The Secretary of the Navy (Forrestal) to the Secretary of State


My Dear Mr. Secretary: I acknowledge receipt of copies of four draft trusteeship agreements for the African territories of Togoland, [Page 566] British Cameroons, Tanganyika and Ruanda-Urundi40 which were forwarded with Mr. Acheson’s letter of March 29, 1946.41

I have no comment to make as to the substance of these agreements. However, a question will arise at the time they are presented for consideration in the General Assembly of the United Nations whether the United States should assert that it is a state directly concerned with respect to these territories. I believe that the United States has no real interest in these territories other than a general concern for the welfare of their inhabitants.

I further believe that any assertions by the United States of direct concern in these territories might well serve as a precedent for other nations voicing their direct concern with respect to trusteeship for Pacific islands in which we have a definite strategic interest. Inasmuch as it is the view of the Navy Department that the number of states directly concerned in Pacific islands trusteeships should be kept to a minimum, I am strongly of the opinion that it would be most unwise for the United States to assert that it is directly concerned in connection with these four African territories.42

Sincerely yours,

James Forrestal
  1. The Belgian Foreign Ministry had on January 30 transmitted to the U.S. Embassy in Brussels draft terms of agreement for the Belgian mandated territory of Ruanda-Urundi; it was requested in a covering note that this text be conveyed to the U.S. Government for its information. The draft of the proposed agreement was transmitted to the Department in Brussels despatch 1151, February 6, received February 13, neither printed. (501.BE/2–646)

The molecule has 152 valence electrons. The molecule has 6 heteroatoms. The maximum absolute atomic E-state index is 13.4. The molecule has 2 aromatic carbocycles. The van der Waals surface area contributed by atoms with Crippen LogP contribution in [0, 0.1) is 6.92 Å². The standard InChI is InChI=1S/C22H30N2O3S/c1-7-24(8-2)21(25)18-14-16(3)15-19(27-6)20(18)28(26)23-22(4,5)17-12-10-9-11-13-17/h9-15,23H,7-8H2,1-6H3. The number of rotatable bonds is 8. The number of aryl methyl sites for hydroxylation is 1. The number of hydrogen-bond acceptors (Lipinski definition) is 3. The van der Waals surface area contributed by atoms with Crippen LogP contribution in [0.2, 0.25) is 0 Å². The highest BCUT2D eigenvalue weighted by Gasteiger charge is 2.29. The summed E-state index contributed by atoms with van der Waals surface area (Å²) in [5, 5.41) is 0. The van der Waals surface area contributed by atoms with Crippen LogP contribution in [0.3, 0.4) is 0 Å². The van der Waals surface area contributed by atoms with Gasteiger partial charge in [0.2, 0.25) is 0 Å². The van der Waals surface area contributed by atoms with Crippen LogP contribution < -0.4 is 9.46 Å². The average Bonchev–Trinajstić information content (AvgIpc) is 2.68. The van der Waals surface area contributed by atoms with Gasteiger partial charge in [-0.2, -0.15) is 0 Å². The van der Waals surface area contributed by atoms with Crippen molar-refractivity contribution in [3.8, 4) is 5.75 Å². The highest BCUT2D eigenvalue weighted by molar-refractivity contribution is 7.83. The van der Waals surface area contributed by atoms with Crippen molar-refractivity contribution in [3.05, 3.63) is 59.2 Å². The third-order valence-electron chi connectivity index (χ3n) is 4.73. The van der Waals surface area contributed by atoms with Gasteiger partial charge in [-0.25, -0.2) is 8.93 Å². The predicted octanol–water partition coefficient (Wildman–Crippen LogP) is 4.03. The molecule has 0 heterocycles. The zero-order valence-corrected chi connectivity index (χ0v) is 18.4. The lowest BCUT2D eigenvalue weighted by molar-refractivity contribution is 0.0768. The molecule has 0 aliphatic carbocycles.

2. Not printed. Copies of the draft trusteeship agreements were forwarded also to the Secretary of War and the Secretary of the Interior. The Acting Secretary informed the three Secretaries that “I should be pleased to receive at this time any comments which you may care to make concerning them.” (862P.01/3–2946)
  3. In a letter of April 10 the Secretary of War (Patterson) responded that “There appears to be no matter in these proposed agreements requiring comment from the military point of view.” He then went on to say: “However, I feel that the U.S. position concerning the submission to the U.S. Government of these draft agreements should be worked out with concern to the possible establishment of a precedent which we may later regard as unfortunate. If the U.S. Government were to acquiesce in regarding this country as a ‘state directly concerned’ under the United Nations Charter, in preliminary trusteeship moves with respect to such areas as Togoland, British Cameroons, Tanganyika and Ruanda-Urundi, a precedent might well be established which would make difficult our own application of a more restrictive definition for ‘directly concerned’ should it later prove desirable to do so in connection with trusteeship agreements applying to Pacific islands, or other areas in which our interests are particularly great.” (862P.01/4–1046)